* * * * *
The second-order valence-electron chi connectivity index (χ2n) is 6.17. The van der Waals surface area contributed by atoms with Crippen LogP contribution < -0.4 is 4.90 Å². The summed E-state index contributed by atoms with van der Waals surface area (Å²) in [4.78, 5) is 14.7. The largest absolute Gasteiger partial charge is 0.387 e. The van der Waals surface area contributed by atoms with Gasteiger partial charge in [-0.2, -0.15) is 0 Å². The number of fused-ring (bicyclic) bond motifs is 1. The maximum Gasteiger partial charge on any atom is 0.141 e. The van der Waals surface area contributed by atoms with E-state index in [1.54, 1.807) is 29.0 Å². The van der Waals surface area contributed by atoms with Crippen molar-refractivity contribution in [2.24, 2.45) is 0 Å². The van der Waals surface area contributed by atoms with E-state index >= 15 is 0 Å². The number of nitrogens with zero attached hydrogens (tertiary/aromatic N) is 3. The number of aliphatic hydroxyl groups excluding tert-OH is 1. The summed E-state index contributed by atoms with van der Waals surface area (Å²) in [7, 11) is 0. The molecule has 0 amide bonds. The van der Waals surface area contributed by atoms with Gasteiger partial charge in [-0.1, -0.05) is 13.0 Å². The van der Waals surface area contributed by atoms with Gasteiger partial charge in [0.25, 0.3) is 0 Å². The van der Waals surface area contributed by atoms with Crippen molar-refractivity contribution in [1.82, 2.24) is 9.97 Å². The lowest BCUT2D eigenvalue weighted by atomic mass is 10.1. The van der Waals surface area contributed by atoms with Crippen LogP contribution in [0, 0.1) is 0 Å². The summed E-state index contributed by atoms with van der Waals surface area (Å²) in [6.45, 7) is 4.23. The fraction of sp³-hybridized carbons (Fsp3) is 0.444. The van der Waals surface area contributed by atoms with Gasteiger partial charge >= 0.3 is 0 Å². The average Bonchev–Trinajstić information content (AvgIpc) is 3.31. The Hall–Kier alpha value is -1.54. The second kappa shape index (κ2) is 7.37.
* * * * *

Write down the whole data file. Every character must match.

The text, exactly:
The second-order valence-electron chi connectivity index (χ2n) is 6.17. The van der Waals surface area contributed by atoms with Crippen LogP contribution < -0.4 is 4.90 Å². The summed E-state index contributed by atoms with van der Waals surface area (Å²) in [4.78, 5) is 14.7. The largest absolute Gasteiger partial charge is 0.387 e. The van der Waals surface area contributed by atoms with Gasteiger partial charge in [-0.2, -0.15) is 0 Å². The number of fused-ring (bicyclic) bond motifs is 1. The maximum Gasteiger partial charge on any atom is 0.141 e. The van der Waals surface area contributed by atoms with E-state index in [1.54, 1.807) is 29.0 Å². The van der Waals surface area contributed by atoms with Crippen molar-refractivity contribution in [2.24, 2.45) is 0 Å². The van der Waals surface area contributed by atoms with E-state index >= 15 is 0 Å². The number of nitrogens with zero attached hydrogens (tertiary/aromatic N) is 3. The number of aliphatic hydroxyl groups excluding tert-OH is 1. The summed E-state index contributed by atoms with van der Waals surface area (Å²) in [7, 11) is 0. The molecule has 0 amide bonds. The van der Waals surface area contributed by atoms with Gasteiger partial charge in [-0.1, -0.05) is 13.0 Å². The van der Waals surface area contributed by atoms with Gasteiger partial charge in [0.25, 0.3) is 0 Å². The van der Waals surface area contributed by atoms with Crippen molar-refractivity contribution in [1.82, 2.24) is 9.97 Å². The lowest BCUT2D eigenvalue weighted by atomic mass is 10.1. The van der Waals surface area contributed by atoms with Crippen LogP contribution in [0, 0.1) is 0 Å². The summed E-state index contributed by atoms with van der Waals surface area (Å²) in [6.45, 7) is 4.23. The fraction of sp³-hybridized carbons (Fsp3) is 0.444. The van der Waals surface area contributed by atoms with Gasteiger partial charge >= 0.3 is 0 Å². The average Bonchev–Trinajstić information content (AvgIpc) is 3.31. The Hall–Kier alpha value is -1.54. The second kappa shape index (κ2) is 7.37.